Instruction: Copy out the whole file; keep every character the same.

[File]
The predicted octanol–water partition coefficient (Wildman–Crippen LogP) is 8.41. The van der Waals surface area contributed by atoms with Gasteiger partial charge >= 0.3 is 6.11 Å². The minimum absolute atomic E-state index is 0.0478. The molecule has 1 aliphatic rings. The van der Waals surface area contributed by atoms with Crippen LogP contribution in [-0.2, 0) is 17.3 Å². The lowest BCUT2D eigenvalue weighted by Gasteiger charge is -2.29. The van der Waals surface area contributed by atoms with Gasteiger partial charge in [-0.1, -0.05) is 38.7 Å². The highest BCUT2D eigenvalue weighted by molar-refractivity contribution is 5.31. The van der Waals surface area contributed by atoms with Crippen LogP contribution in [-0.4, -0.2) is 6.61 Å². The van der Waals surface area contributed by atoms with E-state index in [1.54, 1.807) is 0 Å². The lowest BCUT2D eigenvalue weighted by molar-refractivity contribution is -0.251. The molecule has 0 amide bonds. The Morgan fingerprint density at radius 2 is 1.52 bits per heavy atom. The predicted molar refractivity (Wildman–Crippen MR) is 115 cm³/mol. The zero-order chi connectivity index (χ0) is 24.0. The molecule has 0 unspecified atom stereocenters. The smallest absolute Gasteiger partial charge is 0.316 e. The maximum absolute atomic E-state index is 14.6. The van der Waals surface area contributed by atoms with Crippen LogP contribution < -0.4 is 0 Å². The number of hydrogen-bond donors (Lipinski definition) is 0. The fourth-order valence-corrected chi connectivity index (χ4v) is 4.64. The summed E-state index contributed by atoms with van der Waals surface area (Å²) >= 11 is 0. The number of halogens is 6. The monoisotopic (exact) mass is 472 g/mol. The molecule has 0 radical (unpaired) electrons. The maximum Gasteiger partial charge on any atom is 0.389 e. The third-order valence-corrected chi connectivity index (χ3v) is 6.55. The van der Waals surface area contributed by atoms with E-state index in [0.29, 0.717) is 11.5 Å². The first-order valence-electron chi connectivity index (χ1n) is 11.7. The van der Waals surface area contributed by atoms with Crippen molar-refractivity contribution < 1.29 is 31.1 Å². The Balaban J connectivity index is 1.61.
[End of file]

The predicted octanol–water partition coefficient (Wildman–Crippen LogP) is 8.41. The van der Waals surface area contributed by atoms with Gasteiger partial charge >= 0.3 is 6.11 Å². The minimum absolute atomic E-state index is 0.0478. The molecule has 1 aliphatic rings. The van der Waals surface area contributed by atoms with Crippen LogP contribution in [-0.2, 0) is 17.3 Å². The lowest BCUT2D eigenvalue weighted by Gasteiger charge is -2.29. The van der Waals surface area contributed by atoms with Gasteiger partial charge in [-0.1, -0.05) is 38.7 Å². The highest BCUT2D eigenvalue weighted by molar-refractivity contribution is 5.31. The van der Waals surface area contributed by atoms with Crippen LogP contribution in [-0.4, -0.2) is 6.61 Å². The van der Waals surface area contributed by atoms with E-state index in [1.54, 1.807) is 0 Å². The lowest BCUT2D eigenvalue weighted by molar-refractivity contribution is -0.251. The molecule has 0 amide bonds. The Morgan fingerprint density at radius 2 is 1.52 bits per heavy atom. The predicted molar refractivity (Wildman–Crippen MR) is 115 cm³/mol. The zero-order chi connectivity index (χ0) is 24.0. The molecule has 0 unspecified atom stereocenters. The smallest absolute Gasteiger partial charge is 0.316 e. The maximum absolute atomic E-state index is 14.6. The van der Waals surface area contributed by atoms with Crippen LogP contribution < -0.4 is 0 Å². The number of hydrogen-bond donors (Lipinski definition) is 0. The fourth-order valence-corrected chi connectivity index (χ4v) is 4.64. The summed E-state index contributed by atoms with van der Waals surface area (Å²) >= 11 is 0. The number of halogens is 6. The monoisotopic (exact) mass is 472 g/mol. The molecule has 0 radical (unpaired) electrons. The maximum Gasteiger partial charge on any atom is 0.389 e. The third-order valence-corrected chi connectivity index (χ3v) is 6.55. The van der Waals surface area contributed by atoms with E-state index in [0.29, 0.717) is 11.5 Å². The first-order valence-electron chi connectivity index (χ1n) is 11.7. The van der Waals surface area contributed by atoms with Crippen molar-refractivity contribution < 1.29 is 31.1 Å². The Balaban J connectivity index is 1.61.